[Sca-cooks] Crocodile was Magpies
Phil Troy / G. Tacitus Adamantius
adamantius1 at verizon.net
Tue Mar 4 14:22:28 PST 2008
On Mar 4, 2008, at 4:26 PM, Dragon wrote:
>> You are misinterpreting what I said. I did not say I had
> documentation for any of this.
I made a pretty off-the-cuff statement myself, so I'm no one to point
fingers, but I'm not sure the lack of documentation for a statement is
the problem in this discussion. It _is_ sort of an academic
discussion, and some of the people here are playing by more-or-less
predictable academic rules, an important one of which is that you
don't look for a piece of paper to back up a statement you've made.
Rather, you base your statement on observation and analysis of the
things you've seen -- including, if you're a student, a good number of
pieces of paper, probably.
> What I did say is that they ate a ton of odd things
Well, okay. Let's try this: how do we know what odd things they ate?
Mostly from written accounts, like, say, Apicius, Vinidarius, Pliny.
Right? Otherwise this starts to look like we're repeating urban
legends. The trouble is, these sources don't seem to mention these
types of animals. Mostly the exotic animals they do mention are birds
and fish, it seems to me. Is it conceivable we've grown comfortable
believing certain things without evidence, and that what we think we
know is, in fact, myth, in some cases? Lots of people know, for
example, that the Romans ate sauce made of rotten fish, which isn't
quite the case. They know all about Roman vomitoriums, which are far
more typical in other times and places than in decadent Imperial Rome.
We all know medieval cookery uses dozens of spices mixed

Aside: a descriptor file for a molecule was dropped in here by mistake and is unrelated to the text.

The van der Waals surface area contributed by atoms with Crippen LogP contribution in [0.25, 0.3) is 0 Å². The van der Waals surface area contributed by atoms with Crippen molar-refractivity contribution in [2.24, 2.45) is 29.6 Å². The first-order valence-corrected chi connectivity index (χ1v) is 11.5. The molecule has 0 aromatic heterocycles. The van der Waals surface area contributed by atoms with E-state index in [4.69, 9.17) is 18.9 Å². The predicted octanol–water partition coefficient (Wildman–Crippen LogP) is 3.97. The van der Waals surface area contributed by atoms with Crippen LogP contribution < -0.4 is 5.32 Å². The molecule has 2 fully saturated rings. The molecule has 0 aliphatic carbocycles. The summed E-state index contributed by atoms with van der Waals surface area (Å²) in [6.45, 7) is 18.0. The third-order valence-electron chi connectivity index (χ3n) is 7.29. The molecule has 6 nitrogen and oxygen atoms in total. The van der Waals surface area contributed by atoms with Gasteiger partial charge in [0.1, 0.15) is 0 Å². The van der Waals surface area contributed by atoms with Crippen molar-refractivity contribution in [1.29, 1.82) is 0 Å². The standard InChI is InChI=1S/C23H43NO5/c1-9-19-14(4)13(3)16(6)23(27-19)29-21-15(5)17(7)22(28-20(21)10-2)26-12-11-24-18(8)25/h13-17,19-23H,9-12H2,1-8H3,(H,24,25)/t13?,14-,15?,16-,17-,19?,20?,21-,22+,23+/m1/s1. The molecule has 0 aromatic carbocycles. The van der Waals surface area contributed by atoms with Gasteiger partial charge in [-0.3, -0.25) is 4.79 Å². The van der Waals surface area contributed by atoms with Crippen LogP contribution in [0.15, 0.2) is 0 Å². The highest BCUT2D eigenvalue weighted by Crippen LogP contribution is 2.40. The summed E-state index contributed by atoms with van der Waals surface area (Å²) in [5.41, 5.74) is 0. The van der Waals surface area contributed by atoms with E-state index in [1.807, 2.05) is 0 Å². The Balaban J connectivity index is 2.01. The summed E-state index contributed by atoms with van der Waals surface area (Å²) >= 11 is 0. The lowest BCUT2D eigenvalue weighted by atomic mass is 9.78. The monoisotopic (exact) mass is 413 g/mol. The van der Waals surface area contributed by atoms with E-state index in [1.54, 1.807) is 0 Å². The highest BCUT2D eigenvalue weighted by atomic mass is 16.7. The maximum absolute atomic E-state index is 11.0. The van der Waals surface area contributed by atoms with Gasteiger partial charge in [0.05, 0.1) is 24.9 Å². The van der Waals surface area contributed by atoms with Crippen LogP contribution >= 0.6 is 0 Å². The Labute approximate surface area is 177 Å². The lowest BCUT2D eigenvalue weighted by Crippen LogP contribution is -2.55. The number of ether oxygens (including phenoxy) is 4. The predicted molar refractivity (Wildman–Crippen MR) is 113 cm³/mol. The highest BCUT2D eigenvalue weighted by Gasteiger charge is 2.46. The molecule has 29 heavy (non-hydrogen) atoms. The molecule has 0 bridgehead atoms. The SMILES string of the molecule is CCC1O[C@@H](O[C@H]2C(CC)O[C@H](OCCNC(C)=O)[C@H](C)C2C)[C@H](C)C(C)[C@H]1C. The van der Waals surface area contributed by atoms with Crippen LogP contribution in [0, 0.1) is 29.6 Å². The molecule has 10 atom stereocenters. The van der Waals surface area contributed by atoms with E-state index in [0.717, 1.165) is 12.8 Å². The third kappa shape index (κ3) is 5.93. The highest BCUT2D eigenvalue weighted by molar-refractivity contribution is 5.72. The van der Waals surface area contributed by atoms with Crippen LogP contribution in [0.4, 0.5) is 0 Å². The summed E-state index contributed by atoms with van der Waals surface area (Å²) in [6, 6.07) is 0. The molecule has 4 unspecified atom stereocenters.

indiscriminately, and that more spices were used to cover the flavors
of rotting meat (both also false).
> so it would not
> surprise me if they did eat these things also. There are historical
> accounts of all sorts of exotic species being brought to Rome for
> gladiatorial games (no, I don't have any references handy, this is
> from memory).
Suetonius comes to mind; probably Pliny.
> It is not a far stretch to think that once these
> animals had been dispatched in the games that they would have been
I strongly suspect it would make a lot more sense to feed them, while
still relatively fresh, to the surviving animals, especially since
they almost certainly died under duress and full of adrenalin.
> I not specifically aware of any texts in Chinese medicine that regard
> use of the crocodile as I have not done any such research. However,
> through a casual knowledge of modern Chinese medicinal practices, I
> know they use a lot of reptiles including all sorts of lizards,
> cobras and other snakes. So again, I would not be surprised if they
> did use crocodiles in some medicinal soup. Virtually every edible
> item in traditional Chinese culture is associated with some sort of
> supposed medical benefit.
Okay, I'm with you there. We tend to have frog's legs in the freezer,
just in case, for soups of this very kind, and there are pharmacopeias
available in English for dealing with Chinese herbal medicine; I'm
sure info on this subject would be in one or more of them. I'll see if
I can check one of them this evening. But whether this constitutes
evidence of crocodiles being eaten in Europe in period, I doubt.
There's just too much circumstantial evidence to suggest that such
creatures were loathed, and not, AFAIK, enough evidence to suggest
they actually were eaten on any regular basis, except for frogs (which
are mentioned in Le Menagier).
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